We’re here two hours early. It’s cold, wet, and blanketed by the fog. This wasn’t a part of the plan. In our minds, getting here early would allow us to get some quality fishing time in before the rest of the team showed up and we had to start working.
The surface of the lake seamlessly blends into the sky—a gradient of light grey and white. I’ve heard the photos from this place don’t do it justice. I’ll argue that point until I can actually see through this fog. I guess we have to go with plan b: open a beer and wait for the team to get here.
Laurel Bed Lake, located in the Clinch Wildlife Management Area almost resembles a high-alpine lake. Sitting at 3,550 feet in elevation, the ridge lines that contain this incredible smallmouth bass fishery drop off dramatically on all sides. It’s early April and there isn’t a leaf on a tree yet. It’s cold, wet, and blanketed by the fog.
We teamed up with Wesley Hodges to come out here, catch Smallmouth Bass on fly, and document how a professional fishing guide spends his downtime. As is with any outdoor endeavor, the weather is always an issue. Mother nature has her own agenda, and rarely is it the same as your own.
These aren’t ideal conditions for our cinematographer, Bobby Regan and our photographer, Roman Rusinov. These aren’t ideal conditions for anything really.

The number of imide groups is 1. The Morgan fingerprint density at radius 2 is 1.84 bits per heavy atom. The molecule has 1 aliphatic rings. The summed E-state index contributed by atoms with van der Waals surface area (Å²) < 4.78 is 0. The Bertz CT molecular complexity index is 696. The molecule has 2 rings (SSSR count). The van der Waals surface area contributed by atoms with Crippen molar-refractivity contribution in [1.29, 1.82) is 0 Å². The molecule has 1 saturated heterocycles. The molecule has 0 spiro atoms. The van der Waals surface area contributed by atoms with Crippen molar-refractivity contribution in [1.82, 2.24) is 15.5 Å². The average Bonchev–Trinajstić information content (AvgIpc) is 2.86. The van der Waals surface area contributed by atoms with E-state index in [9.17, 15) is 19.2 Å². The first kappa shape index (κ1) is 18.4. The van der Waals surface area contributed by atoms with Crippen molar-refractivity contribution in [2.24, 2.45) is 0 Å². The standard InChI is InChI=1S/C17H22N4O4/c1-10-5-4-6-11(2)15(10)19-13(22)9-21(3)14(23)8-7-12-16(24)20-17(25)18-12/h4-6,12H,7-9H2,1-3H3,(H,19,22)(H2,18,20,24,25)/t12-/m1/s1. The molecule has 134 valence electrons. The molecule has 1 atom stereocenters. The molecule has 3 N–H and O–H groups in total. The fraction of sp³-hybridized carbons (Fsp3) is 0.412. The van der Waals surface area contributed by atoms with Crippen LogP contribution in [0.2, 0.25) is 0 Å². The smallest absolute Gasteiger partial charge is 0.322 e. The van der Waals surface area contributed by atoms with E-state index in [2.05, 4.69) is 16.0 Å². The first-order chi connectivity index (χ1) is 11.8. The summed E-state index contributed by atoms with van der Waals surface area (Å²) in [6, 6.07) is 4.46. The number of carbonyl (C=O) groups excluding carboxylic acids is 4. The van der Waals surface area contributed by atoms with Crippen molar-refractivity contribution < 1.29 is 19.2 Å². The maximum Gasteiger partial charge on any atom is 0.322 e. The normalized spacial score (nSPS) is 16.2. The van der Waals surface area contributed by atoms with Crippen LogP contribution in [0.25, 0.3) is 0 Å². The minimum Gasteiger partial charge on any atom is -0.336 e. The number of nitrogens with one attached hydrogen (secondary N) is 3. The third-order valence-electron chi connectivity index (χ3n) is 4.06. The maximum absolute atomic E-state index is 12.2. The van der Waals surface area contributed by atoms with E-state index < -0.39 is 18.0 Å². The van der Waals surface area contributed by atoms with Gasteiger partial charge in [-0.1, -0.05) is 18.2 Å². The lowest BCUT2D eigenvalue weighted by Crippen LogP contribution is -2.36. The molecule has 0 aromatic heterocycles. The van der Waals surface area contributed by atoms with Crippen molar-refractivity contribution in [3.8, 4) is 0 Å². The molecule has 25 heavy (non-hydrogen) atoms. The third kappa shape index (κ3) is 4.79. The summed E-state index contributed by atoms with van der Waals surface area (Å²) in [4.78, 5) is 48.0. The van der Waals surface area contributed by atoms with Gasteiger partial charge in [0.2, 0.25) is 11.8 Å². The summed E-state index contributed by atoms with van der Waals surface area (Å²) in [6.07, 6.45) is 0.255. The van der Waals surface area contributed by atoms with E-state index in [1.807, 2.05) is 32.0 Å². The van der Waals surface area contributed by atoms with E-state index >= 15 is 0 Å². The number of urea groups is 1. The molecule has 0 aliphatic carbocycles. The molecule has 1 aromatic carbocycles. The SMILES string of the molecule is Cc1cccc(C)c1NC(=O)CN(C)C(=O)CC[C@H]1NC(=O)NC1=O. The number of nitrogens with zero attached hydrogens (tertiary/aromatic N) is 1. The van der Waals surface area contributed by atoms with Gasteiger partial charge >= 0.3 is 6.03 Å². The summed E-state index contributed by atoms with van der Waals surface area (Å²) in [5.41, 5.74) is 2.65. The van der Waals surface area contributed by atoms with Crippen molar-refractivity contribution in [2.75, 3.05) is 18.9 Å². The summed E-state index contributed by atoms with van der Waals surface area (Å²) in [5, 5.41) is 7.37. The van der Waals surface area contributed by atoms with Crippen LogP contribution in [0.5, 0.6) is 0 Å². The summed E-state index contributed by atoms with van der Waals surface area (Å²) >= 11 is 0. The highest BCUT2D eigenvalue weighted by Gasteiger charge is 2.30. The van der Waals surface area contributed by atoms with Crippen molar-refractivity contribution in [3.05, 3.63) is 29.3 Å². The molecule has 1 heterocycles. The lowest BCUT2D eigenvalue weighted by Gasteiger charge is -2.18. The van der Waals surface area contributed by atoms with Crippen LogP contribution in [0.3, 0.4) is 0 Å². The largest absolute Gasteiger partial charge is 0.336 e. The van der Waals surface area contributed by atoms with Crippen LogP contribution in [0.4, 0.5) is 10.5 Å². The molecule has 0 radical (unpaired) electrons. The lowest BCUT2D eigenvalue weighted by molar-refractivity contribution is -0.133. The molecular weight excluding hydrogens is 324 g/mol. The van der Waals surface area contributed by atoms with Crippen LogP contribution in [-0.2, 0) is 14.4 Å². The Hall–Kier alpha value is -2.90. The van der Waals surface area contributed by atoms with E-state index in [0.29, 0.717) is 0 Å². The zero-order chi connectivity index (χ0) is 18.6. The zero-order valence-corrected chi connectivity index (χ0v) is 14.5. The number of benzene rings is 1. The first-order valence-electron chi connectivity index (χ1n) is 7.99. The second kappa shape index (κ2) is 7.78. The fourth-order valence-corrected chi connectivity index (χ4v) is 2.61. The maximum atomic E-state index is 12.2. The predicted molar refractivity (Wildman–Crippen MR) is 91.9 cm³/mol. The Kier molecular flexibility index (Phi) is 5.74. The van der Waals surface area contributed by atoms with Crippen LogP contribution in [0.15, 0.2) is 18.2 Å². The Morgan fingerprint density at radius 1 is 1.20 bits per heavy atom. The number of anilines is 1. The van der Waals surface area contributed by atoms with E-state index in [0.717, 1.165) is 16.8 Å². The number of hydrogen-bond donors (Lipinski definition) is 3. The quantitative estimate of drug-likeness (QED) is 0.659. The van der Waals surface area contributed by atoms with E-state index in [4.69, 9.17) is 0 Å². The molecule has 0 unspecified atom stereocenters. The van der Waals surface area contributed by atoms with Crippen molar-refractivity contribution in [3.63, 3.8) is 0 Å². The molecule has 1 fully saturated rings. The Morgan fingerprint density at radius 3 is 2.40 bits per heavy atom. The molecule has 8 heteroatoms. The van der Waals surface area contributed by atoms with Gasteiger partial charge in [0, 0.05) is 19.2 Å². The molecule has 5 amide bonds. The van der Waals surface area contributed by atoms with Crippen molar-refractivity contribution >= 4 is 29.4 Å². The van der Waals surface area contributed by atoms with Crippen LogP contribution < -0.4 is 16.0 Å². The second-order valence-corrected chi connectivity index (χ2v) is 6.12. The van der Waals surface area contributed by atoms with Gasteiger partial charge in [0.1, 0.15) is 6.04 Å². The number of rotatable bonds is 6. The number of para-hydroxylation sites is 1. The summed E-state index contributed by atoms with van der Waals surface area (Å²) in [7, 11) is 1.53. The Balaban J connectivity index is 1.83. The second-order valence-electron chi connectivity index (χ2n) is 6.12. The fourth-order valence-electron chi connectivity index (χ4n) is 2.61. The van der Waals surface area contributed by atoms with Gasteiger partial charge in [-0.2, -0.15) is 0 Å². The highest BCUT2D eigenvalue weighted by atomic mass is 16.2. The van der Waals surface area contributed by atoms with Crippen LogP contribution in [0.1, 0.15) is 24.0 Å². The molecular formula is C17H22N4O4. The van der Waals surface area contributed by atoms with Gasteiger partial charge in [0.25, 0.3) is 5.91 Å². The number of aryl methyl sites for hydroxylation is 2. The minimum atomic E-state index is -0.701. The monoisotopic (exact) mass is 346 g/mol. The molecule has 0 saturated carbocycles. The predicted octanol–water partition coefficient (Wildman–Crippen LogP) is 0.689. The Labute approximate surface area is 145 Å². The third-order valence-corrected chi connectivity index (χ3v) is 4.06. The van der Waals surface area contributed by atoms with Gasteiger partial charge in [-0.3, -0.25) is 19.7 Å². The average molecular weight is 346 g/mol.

The forecast was bleak. We’d known this for days prior to our arrival. On our way out of Asheville, before making the 2.5-hour trek to Southwest Virginia, we stopped by Southern Raft Supply to pick up some essentials for the trip—dry bags.
Bless The Deck Bag
The black Aleutian Deck Bag is strapped to the front bungees of the Crescent SUP+ as Wes is gliding across the lake to the shallows. The first full moon of April is around the corner and the water is right at 50 degrees. It’s perfect pre-spawn time for Smallies. With the adjustable clips snapped securely to the deck, this bag was home for Wes’ cellphone, wallet, towel, and fly boxes for the trip.
Pro tip: The water bottle holder is a great place to store an extra crowler of beer.
Duffels and Drones
I’m manning the oars of the drift boat, following Wes around the lake while keeping Bobby and Roman in position for the shot. To my right, a cold beer and my shot list for the trip. To my left, extra fly rods and the Largo Tote. While our filmers have their own waterproof casings for their camera gear, the DJI Mavic Pro was stranded without a waterproof home—this is where the tote saved the day.
As we’re drifting across the lake, chasing fish and different camera angles, we’re constantly getting battered by the rain. As the drift boat slowly fills up with water, the drone sits soundly in the duffel, safe and dry. My feet, on the other hand, are going numb. It’s 45 degrees and they’re soaking in the cold rainwater. Crocs were a bad choice.
It rained over 2” on our trip. Our spirits were soaked, but our dry bags stayed dry.
Words by Justin Forrest